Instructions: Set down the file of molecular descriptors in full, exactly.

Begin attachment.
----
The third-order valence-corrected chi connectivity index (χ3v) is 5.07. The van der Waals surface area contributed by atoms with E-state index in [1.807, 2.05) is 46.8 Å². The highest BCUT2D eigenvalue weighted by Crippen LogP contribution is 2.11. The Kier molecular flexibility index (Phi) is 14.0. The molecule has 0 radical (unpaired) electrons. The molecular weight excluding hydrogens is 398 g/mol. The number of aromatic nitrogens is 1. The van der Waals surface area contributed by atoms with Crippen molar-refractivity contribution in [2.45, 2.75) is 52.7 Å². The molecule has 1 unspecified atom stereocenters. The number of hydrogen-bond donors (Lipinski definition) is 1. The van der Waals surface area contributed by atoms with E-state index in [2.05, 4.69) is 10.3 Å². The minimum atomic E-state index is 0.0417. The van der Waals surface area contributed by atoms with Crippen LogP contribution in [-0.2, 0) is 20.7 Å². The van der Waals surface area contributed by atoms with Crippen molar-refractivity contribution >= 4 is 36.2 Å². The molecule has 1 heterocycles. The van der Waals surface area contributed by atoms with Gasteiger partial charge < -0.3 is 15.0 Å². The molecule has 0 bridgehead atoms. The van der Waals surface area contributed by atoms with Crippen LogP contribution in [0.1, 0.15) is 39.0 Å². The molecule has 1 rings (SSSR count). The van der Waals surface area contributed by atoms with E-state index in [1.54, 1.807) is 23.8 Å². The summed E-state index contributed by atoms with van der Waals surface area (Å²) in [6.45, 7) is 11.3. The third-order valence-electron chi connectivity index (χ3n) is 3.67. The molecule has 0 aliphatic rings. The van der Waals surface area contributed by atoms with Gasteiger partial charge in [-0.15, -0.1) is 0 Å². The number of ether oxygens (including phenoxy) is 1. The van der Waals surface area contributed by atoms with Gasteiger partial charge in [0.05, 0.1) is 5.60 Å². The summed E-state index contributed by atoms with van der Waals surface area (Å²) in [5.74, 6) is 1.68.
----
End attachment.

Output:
The third-order valence-corrected chi connectivity index (χ3v) is 5.07. The van der Waals surface area contributed by atoms with E-state index in [1.807, 2.05) is 46.8 Å². The highest BCUT2D eigenvalue weighted by Crippen LogP contribution is 2.11. The Kier molecular flexibility index (Phi) is 14.0. The molecule has 0 radical (unpaired) electrons. The molecular weight excluding hydrogens is 398 g/mol. The number of aromatic nitrogens is 1. The van der Waals surface area contributed by atoms with Crippen molar-refractivity contribution in [2.45, 2.75) is 52.7 Å². The molecule has 1 unspecified atom stereocenters. The number of hydrogen-bond donors (Lipinski definition) is 1. The van der Waals surface area contributed by atoms with E-state index in [2.05, 4.69) is 10.3 Å². The minimum atomic E-state index is 0.0417. The van der Waals surface area contributed by atoms with Crippen LogP contribution in [-0.2, 0) is 20.7 Å². The van der Waals surface area contributed by atoms with Crippen molar-refractivity contribution >= 4 is 36.2 Å². The molecule has 1 heterocycles. The van der Waals surface area contributed by atoms with Gasteiger partial charge < -0.3 is 15.0 Å². The molecule has 0 bridgehead atoms. The van der Waals surface area contributed by atoms with Crippen LogP contribution in [0.1, 0.15) is 39.0 Å². The molecule has 1 rings (SSSR count). The van der Waals surface area contributed by atoms with E-state index in [1.54, 1.807) is 23.8 Å². The summed E-state index contributed by atoms with van der Waals surface area (Å²) in [6.45, 7) is 11.3. The third-order valence-electron chi connectivity index (χ3n) is 3.67. The molecule has 0 aliphatic rings. The van der Waals surface area contributed by atoms with Gasteiger partial charge in [-0.15, -0.1) is 0 Å². The number of ether oxygens (including phenoxy) is 1. The van der Waals surface area contributed by atoms with Gasteiger partial charge in [0.05, 0.1) is 5.60 Å². The summed E-state index contributed by atoms with van der Waals surface area (Å²) in [5.74, 6) is 1.68.